What is blood type incompatibility? Jaundice?

    Rh factors are positive or negative and used to categorize blood types A, B, and O. When a mother’s blood type conflicts with that of her newborn child, it results in A-B-0 and Rh incompatibility. During pregnancy, it’s possible for a mother’s red blood cells to enter the placenta or fetus. This causes the mother’s blood cells to produce antibodies that can attack the newborn’s blood cells, resulting in jaundice. The risk of this is highest near or during delivery.

    A-B-O incompatibility occurs when:

  • the mother is type O and the baby is B, A, or AB
  • the mother is type A and their baby is B or AB
  • the mother is type B and their baby is A or AB
  • Rh incompatibility happens when a mother’s blood type is Rh-negative and her child is Rh-positive. The fetus or newborn’s blood cells will be attacked by the mother’s body’s auto-immune reaction, which behaves as though the invaders were bacterial or viral. This immune response takes some time to mature, and first pregnancies rarely experience serious complications due to it. However, there is a much higher risk for subsequent pregnancies when there is an Rh incompatibility.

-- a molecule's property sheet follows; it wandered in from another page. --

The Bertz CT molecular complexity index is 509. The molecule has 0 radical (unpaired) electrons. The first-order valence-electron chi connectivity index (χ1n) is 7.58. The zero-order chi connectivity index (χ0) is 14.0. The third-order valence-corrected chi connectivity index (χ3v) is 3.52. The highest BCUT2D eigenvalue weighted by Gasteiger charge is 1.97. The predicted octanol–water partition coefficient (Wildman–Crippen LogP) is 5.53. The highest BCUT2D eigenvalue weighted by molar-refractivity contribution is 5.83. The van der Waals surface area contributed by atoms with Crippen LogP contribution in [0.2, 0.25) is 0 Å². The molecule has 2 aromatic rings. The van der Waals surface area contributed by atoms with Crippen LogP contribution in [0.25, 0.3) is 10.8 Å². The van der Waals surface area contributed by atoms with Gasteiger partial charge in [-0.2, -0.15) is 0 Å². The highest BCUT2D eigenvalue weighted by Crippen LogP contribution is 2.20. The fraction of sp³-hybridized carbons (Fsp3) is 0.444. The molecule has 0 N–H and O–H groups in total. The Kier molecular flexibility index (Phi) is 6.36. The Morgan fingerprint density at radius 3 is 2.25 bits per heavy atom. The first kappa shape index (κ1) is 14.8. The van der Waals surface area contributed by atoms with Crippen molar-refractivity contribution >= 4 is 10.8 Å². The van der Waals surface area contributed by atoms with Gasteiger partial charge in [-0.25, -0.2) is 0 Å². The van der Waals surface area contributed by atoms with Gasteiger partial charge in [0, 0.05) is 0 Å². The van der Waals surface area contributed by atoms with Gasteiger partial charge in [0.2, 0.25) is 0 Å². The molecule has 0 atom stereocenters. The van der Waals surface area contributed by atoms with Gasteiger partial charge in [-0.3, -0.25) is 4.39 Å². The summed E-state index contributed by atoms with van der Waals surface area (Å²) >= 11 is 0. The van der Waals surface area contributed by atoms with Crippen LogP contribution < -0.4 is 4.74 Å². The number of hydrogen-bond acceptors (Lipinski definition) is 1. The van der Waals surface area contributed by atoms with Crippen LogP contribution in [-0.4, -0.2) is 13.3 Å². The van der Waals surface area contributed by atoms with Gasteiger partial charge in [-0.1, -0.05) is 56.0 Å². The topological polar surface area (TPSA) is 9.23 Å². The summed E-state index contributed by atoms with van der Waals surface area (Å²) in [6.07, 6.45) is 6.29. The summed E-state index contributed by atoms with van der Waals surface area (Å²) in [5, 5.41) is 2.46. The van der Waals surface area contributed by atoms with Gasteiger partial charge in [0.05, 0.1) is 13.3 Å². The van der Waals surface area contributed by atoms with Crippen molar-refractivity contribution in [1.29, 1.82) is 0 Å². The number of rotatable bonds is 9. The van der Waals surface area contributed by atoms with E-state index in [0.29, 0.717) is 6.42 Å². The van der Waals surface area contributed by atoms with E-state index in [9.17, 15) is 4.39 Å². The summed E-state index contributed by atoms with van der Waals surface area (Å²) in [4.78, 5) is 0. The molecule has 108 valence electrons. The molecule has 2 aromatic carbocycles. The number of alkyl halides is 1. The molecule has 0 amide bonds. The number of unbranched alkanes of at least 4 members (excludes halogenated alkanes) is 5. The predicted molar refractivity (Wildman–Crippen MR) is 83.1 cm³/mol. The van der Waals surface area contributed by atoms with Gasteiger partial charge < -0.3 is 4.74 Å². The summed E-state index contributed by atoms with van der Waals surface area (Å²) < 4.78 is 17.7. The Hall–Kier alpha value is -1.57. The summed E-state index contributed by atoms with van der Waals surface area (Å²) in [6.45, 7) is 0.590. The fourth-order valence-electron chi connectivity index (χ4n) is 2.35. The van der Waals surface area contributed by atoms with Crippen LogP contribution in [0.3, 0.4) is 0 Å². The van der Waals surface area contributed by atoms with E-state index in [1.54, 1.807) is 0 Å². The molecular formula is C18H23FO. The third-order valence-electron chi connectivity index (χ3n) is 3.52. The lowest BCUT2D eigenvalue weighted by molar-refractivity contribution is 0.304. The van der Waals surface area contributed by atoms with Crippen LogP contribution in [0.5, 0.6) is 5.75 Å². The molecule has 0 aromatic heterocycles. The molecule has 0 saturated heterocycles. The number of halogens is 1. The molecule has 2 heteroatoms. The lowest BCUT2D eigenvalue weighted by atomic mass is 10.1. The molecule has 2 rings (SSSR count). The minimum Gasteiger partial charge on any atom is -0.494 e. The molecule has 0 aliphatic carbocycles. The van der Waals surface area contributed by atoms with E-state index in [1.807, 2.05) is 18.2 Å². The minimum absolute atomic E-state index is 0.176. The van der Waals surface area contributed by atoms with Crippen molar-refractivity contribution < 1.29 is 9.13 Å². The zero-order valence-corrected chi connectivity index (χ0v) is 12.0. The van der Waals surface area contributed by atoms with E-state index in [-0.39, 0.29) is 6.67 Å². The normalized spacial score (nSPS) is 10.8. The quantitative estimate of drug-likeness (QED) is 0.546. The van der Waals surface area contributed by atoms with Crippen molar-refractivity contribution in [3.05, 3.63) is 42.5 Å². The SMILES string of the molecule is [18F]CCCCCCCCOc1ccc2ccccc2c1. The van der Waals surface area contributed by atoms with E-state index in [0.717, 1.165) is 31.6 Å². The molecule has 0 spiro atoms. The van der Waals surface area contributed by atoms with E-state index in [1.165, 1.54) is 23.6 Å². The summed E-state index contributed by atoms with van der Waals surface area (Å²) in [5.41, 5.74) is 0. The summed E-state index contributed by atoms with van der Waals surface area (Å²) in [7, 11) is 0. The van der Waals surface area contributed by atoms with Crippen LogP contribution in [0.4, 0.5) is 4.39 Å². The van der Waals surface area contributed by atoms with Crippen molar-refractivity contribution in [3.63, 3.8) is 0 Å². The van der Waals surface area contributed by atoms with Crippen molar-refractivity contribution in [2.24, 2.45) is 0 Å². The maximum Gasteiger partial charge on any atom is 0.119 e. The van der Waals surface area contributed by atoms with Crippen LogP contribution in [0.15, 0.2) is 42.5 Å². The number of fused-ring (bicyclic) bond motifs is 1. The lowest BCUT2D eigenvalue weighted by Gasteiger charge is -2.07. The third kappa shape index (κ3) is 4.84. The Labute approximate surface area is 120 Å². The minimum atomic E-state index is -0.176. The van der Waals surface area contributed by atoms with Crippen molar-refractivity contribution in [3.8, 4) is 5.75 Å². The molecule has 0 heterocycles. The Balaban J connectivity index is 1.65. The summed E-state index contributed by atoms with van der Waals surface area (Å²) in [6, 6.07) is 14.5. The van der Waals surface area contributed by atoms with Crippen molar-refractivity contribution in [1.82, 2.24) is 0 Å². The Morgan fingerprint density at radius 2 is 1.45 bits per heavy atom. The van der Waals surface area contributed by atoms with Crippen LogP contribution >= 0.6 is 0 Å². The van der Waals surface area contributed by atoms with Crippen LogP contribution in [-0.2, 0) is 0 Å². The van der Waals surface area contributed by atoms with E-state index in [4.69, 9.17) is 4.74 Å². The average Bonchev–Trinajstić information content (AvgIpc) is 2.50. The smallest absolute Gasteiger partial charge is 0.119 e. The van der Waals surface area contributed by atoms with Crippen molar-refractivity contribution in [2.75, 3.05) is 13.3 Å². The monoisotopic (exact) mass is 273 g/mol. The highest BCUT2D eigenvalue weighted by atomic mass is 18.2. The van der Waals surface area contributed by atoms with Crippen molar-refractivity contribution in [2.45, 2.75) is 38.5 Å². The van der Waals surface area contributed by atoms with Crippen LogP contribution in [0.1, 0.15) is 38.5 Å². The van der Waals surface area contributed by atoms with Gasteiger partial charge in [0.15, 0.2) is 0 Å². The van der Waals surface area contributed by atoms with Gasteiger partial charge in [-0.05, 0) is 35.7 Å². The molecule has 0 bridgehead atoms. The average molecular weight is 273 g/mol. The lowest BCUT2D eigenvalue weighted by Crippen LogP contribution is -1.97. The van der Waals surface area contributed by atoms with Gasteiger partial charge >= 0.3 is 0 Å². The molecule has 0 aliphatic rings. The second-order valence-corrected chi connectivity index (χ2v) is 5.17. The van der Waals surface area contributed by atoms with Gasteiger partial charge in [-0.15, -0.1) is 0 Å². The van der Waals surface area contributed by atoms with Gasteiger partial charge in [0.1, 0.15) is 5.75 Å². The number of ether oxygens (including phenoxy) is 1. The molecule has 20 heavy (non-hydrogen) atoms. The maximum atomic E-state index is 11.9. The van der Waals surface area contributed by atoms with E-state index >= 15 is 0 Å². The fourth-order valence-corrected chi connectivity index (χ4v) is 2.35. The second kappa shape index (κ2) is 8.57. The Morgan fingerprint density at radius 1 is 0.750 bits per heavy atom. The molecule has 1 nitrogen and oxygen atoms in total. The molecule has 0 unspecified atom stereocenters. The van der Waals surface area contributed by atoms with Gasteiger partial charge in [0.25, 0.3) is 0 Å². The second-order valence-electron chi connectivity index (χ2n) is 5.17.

An early pregnancy blood test can prevent blood type incompatibility. Around 28 weeks into the pregnancy, if an Rh incompatibility is discovered, an Rh-immune globulin treatment is given. If the incompatibility is not discovered, the infant may experience severe jaundice that damages the brain. Jaundice in newborns is common and treatable, though it can have serious consequences; medical attention is required at the first sign of a yellowish discoloration in the skin or eyes.

    Jaundice in infants caused by Rh and ABO incompatibility is treated with hydration and phototherapy. Jaundice-causing bilirubin is eliminated from the infant’s body with the aid of biliblankets and other phototherapy tools. Learn More.

    How does blood type affect pregnancy?

    Your healthcare provider will always type your blood while you are pregnant. I asked experienced OB/GYN nurse Ginny Harrington about the specifics of how blood type affects pregnancy.